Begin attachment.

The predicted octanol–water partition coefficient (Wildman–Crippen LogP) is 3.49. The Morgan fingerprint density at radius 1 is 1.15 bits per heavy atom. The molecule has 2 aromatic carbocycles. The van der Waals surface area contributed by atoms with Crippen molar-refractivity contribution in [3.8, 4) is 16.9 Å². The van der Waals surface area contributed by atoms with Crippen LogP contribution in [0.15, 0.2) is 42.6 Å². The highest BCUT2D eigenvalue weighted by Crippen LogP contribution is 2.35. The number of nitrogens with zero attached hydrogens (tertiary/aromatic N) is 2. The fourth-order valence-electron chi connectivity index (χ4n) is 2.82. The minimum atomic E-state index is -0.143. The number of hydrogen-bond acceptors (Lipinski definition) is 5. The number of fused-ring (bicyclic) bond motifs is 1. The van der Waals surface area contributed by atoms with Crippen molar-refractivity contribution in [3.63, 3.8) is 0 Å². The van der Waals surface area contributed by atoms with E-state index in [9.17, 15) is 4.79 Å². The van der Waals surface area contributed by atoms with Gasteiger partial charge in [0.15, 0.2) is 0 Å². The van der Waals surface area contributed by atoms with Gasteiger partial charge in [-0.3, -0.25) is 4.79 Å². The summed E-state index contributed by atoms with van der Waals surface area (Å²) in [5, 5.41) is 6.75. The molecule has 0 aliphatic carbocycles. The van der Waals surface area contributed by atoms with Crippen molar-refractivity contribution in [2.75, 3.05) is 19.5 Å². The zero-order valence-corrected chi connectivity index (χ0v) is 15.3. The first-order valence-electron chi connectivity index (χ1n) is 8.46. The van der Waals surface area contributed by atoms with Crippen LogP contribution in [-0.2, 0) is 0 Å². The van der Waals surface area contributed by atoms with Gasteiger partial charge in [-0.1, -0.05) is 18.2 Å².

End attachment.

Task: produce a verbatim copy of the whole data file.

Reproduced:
The predicted octanol–water partition coefficient (Wildman–Crippen LogP) is 3.49. The Morgan fingerprint density at radius 1 is 1.15 bits per heavy atom. The molecule has 2 aromatic carbocycles. The van der Waals surface area contributed by atoms with Crippen molar-refractivity contribution in [3.8, 4) is 16.9 Å². The van der Waals surface area contributed by atoms with Crippen LogP contribution in [0.15, 0.2) is 42.6 Å². The highest BCUT2D eigenvalue weighted by Crippen LogP contribution is 2.35. The number of nitrogens with zero attached hydrogens (tertiary/aromatic N) is 2. The fourth-order valence-electron chi connectivity index (χ4n) is 2.82. The minimum atomic E-state index is -0.143. The number of hydrogen-bond acceptors (Lipinski definition) is 5. The number of fused-ring (bicyclic) bond motifs is 1. The van der Waals surface area contributed by atoms with Crippen molar-refractivity contribution in [3.63, 3.8) is 0 Å². The van der Waals surface area contributed by atoms with E-state index in [9.17, 15) is 4.79 Å². The van der Waals surface area contributed by atoms with Gasteiger partial charge in [0.15, 0.2) is 0 Å². The van der Waals surface area contributed by atoms with Gasteiger partial charge in [-0.3, -0.25) is 4.79 Å². The summed E-state index contributed by atoms with van der Waals surface area (Å²) in [5, 5.41) is 6.75. The molecule has 0 aliphatic carbocycles. The van der Waals surface area contributed by atoms with Crippen molar-refractivity contribution in [2.75, 3.05) is 19.5 Å². The zero-order valence-corrected chi connectivity index (χ0v) is 15.3. The first-order valence-electron chi connectivity index (χ1n) is 8.46. The van der Waals surface area contributed by atoms with Crippen LogP contribution in [-0.2, 0) is 0 Å². The van der Waals surface area contributed by atoms with Gasteiger partial charge in [-0.1, -0.05) is 18.2 Å².